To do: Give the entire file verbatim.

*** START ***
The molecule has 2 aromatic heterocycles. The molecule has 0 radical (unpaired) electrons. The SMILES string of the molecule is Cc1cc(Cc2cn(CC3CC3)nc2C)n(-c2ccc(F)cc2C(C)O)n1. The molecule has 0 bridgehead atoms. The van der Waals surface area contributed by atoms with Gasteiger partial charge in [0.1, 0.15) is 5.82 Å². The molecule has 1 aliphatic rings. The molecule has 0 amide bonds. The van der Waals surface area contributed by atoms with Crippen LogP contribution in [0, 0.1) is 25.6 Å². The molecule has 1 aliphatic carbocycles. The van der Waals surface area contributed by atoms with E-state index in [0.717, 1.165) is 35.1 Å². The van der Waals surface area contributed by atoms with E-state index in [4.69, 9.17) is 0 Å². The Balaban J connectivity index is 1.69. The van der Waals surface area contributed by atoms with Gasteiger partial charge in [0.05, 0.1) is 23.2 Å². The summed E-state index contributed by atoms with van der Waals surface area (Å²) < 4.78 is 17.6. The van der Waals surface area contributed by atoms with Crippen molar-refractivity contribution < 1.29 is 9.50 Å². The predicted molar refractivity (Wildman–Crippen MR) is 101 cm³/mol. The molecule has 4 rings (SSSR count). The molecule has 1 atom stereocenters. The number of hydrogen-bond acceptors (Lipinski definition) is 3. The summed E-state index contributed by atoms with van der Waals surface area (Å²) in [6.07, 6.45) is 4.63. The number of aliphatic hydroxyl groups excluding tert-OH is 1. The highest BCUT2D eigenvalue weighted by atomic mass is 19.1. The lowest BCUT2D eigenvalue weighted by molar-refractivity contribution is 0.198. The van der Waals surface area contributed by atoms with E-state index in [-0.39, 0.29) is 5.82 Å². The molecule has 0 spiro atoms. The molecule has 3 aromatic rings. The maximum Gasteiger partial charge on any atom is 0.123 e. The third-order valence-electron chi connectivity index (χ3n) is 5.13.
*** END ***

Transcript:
The molecule has 2 aromatic heterocycles. The molecule has 0 radical (unpaired) electrons. The SMILES string of the molecule is Cc1cc(Cc2cn(CC3CC3)nc2C)n(-c2ccc(F)cc2C(C)O)n1. The molecule has 0 bridgehead atoms. The van der Waals surface area contributed by atoms with Gasteiger partial charge in [0.1, 0.15) is 5.82 Å². The molecule has 1 aliphatic rings. The molecule has 0 amide bonds. The van der Waals surface area contributed by atoms with Crippen LogP contribution in [0, 0.1) is 25.6 Å². The molecule has 1 aliphatic carbocycles. The van der Waals surface area contributed by atoms with E-state index in [0.717, 1.165) is 35.1 Å². The van der Waals surface area contributed by atoms with E-state index in [4.69, 9.17) is 0 Å². The Balaban J connectivity index is 1.69. The van der Waals surface area contributed by atoms with Gasteiger partial charge in [0.05, 0.1) is 23.2 Å². The summed E-state index contributed by atoms with van der Waals surface area (Å²) < 4.78 is 17.6. The van der Waals surface area contributed by atoms with Crippen molar-refractivity contribution < 1.29 is 9.50 Å². The predicted molar refractivity (Wildman–Crippen MR) is 101 cm³/mol. The molecule has 4 rings (SSSR count). The molecule has 1 atom stereocenters. The number of hydrogen-bond acceptors (Lipinski definition) is 3. The summed E-state index contributed by atoms with van der Waals surface area (Å²) in [6.07, 6.45) is 4.63. The number of aliphatic hydroxyl groups excluding tert-OH is 1. The highest BCUT2D eigenvalue weighted by atomic mass is 19.1. The lowest BCUT2D eigenvalue weighted by molar-refractivity contribution is 0.198. The van der Waals surface area contributed by atoms with E-state index in [-0.39, 0.29) is 5.82 Å². The molecule has 0 spiro atoms. The molecule has 3 aromatic rings. The maximum Gasteiger partial charge on any atom is 0.123 e. The third-order valence-electron chi connectivity index (χ3n) is 5.13.